3D model (JSmol)
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|Molar mass||60.10 g/mol|
|Appearance||colourless liquid (impure: yellow)|
|Density||0.899 g/cm3, liquid|
|Solubility||Most polar solvents|
|Molecular shape||Tetrahedral at N and C|
|Main hazards||Flammable, corrosive|
|Except where noted otherwise, data are given for|
materials in their standard state
(at 25 °C, 100 kPa)
Infobox disclaimer and references
Ethylenediamine is the organic compound with the formula C2H8N2. It is a colorless to yellowish liquid, with an ammonia-like odor. It is relatively basic, and is completely miscible in polar solvents such as water and ethanol. It is widely used as a building block for polymers and as a ligand for coordination compounds.
- ClCH2CH2Cl + 4 NH3 → H2NCH2CH2NH2 + 2 NH4Cl
Ethylenediamine is used in the following applied and fundamental ways:
- as a solvent for proteins like albumins or casein, as a part of electroplating baths, lubricant for textiles, stabilizer in latex emulsions, and in polyamide adhesives.
- as a corrosion inhibitor in paints and coolants.
- as a renowned chelating agent. A representative complex is [Co(H2NCH2CH2NH2)3]3+
- as part of many medicaments, as a chemical stabilizer
- as a building block to many organic compounds, including pharmaceuticals, e.g. aminophylline and some antihistamines.
- as a food and cattle feed additive as ethylenediamine dihydroiodide (EDDI).
- as a core for PAMAM dendrimers
Ethylenediamine is used in large quantities for production of many industrial chemicals. It is very reactive, readily forms compounds with carboxylic acids (amides), fatty acids (imidazoline), nitriles (amidoamines, polyamides, imidazolines), alcohols and glycols (alkylated or cyclic ethyleneamines), alkylhalides and arylhalides (substituted amines), carbon disulfide (thiocarbamates), and forms water soluble salts with inorganic acids. Some products for which EDA is an important precursor are chelate agents like EDTA, the bleaching activator tetra acetyl ethylene diamine, chemicals for color photography developing, lubricants for the molding and processing of plastics, fuel additives, carbamate fungicides, binders, adhesives, fabric softeners, surfactants, curing agents for epoxys, and dyes.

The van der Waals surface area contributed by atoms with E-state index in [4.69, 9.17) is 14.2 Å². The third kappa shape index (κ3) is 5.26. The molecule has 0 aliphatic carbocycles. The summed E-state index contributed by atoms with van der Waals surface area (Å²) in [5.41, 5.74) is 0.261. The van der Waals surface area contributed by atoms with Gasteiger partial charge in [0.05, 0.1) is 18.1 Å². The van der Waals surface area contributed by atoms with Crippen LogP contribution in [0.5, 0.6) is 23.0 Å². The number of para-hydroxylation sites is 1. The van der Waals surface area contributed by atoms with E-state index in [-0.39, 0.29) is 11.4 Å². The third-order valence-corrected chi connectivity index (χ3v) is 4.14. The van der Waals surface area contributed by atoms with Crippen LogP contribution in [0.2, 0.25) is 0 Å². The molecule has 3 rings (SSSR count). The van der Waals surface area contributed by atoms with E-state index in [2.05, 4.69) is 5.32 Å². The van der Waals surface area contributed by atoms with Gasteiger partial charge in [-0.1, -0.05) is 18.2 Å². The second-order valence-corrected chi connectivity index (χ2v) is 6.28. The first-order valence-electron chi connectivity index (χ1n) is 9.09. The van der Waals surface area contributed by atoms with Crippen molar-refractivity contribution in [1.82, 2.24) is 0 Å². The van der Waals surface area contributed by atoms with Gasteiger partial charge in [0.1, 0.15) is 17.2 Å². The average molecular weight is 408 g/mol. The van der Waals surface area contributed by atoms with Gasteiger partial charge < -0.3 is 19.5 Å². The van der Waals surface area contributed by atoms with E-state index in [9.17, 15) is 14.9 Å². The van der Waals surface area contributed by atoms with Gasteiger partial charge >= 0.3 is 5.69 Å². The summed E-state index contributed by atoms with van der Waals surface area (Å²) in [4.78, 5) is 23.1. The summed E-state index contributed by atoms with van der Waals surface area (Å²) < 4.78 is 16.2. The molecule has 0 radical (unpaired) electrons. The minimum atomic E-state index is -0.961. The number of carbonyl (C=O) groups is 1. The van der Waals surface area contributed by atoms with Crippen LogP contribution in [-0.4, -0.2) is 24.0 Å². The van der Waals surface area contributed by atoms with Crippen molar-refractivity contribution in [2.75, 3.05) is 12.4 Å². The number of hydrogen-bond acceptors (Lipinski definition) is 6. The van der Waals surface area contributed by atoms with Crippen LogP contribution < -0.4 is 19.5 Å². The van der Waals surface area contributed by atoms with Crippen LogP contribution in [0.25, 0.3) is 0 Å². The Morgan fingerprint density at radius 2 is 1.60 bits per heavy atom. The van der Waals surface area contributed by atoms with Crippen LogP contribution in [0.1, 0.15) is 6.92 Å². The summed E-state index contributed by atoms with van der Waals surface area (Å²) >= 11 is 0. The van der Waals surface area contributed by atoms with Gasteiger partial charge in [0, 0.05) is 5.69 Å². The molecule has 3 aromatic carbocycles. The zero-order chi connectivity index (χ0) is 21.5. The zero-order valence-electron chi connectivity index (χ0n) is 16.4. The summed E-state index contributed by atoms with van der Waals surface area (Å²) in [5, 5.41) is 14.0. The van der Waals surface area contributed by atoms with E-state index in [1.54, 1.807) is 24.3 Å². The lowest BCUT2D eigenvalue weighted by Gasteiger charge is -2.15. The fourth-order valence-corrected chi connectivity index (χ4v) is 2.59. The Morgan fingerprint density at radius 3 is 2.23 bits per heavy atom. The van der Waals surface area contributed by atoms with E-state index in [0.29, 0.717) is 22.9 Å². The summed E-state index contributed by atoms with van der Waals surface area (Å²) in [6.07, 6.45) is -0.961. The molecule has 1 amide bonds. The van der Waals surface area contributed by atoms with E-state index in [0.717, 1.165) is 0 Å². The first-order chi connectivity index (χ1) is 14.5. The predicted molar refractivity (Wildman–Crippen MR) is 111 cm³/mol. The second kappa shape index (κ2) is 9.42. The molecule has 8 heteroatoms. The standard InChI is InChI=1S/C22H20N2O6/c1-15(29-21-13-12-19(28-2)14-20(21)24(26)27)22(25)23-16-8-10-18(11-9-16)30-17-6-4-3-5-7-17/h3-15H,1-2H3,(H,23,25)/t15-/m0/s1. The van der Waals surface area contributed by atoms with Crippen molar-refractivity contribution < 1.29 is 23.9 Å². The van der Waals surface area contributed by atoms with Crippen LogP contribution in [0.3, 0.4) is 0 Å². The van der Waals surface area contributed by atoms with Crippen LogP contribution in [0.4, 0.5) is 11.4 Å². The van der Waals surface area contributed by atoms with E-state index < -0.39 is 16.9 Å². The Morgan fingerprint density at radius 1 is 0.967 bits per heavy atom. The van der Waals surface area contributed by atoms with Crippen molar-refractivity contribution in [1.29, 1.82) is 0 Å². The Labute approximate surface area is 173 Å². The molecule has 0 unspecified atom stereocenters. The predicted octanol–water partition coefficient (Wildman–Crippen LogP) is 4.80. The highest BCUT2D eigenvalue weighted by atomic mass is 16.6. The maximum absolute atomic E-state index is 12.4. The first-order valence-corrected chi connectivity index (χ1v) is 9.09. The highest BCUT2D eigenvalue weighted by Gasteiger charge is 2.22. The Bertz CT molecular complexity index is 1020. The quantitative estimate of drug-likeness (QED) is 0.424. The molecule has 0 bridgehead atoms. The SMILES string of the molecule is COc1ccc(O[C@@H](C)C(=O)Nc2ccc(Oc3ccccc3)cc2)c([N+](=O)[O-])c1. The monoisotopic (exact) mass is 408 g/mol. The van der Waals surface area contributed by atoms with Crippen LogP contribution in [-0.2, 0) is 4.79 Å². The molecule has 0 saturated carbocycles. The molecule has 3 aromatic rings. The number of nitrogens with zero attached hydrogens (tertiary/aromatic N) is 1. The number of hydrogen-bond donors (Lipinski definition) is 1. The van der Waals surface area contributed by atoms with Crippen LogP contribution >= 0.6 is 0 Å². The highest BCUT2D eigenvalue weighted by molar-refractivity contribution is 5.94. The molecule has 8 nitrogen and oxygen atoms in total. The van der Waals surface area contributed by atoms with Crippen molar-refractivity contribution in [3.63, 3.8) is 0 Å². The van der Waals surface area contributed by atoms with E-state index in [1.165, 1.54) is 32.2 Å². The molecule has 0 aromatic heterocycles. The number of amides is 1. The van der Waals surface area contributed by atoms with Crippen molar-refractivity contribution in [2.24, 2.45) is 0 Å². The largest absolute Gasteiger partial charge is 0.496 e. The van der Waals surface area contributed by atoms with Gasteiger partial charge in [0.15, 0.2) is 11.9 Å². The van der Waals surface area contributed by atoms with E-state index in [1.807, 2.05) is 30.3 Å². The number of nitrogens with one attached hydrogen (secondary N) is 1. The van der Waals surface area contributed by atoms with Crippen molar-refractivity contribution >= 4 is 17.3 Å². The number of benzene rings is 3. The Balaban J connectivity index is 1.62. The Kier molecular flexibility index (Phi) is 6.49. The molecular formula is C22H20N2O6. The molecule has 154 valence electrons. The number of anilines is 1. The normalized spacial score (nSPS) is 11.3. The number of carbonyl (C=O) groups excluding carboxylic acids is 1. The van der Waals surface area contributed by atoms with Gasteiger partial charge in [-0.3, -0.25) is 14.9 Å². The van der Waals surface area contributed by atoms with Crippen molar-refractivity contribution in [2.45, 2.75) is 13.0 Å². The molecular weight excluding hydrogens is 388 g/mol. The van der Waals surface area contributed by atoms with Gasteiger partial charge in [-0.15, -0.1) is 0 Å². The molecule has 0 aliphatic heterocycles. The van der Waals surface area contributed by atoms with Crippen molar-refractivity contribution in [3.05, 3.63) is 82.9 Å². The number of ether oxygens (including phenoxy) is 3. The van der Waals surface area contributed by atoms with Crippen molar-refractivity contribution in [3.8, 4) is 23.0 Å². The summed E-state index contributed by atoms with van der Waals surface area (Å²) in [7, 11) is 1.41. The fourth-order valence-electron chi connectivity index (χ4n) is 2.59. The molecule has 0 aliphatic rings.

Ethylenediamine exposure can cause the skin to become irritated. It was used in commercially available skin products including Mycolog cream. Ethylenediamine has a half-life of about 30 minutes and a small volume of distribution of 0.133 liters/kg. After oral administration its bioavailability is about 0.34, due to a substantial first-pass effect. Less than 20% is eliminated by renal excretion.
Ethylenediamine is the diamine analogue of the dialcohol ethylene glycol. And as glycol is the first of a series of polyethylene glycols, EDA is the first member of polyethylene amines:
- Diethylenetriamine, abbreviated dien or DETA,(H2N-CH2CH2-NH-CH2CH2-NH2, an analog of diethylene glycol)
- Triethylenetetramine, abbreviated trien or TETA, (H2N-CH2CH2-NH-CH2CH2-NH-CH2CH2-NH2)
- Tetraethylenepentamine, abbreviated TEPA, (H2N-CH2CH2-NH-CH2CH2-NH-CH2CH2-NH-CH2CH2-NH2),
- Pentaethylenehexamine, abbreviated PEHA, (H2N-CH2CH2-NH-CH2CH2-NH-CH2CH2-NH-CH2CH2-NH-CH2CH2-NH2), up to polyethylene amine. Similarly piperazine is an analogue of dioxane.
- Tetraethylethylenediamine, abbreviated (TEEDA), (C2H5)2N-CH2CH2-N(C2H5)2
- Hogan DJ. (Jan 1990). "Allergic contact dermatitis to ethylenediamine. A continuing problem". Dermatol Clin. 8 (1): 133–6. PMID 2137392.
- Zuidema J. (23 Aug 1985 23). "Ethylenediamine, profile of a sensitizing excipient". Pharmacy World & Science. 7 (4): 134–40. doi:10.1007/BF02097249. PMID 3900925. Check date values in: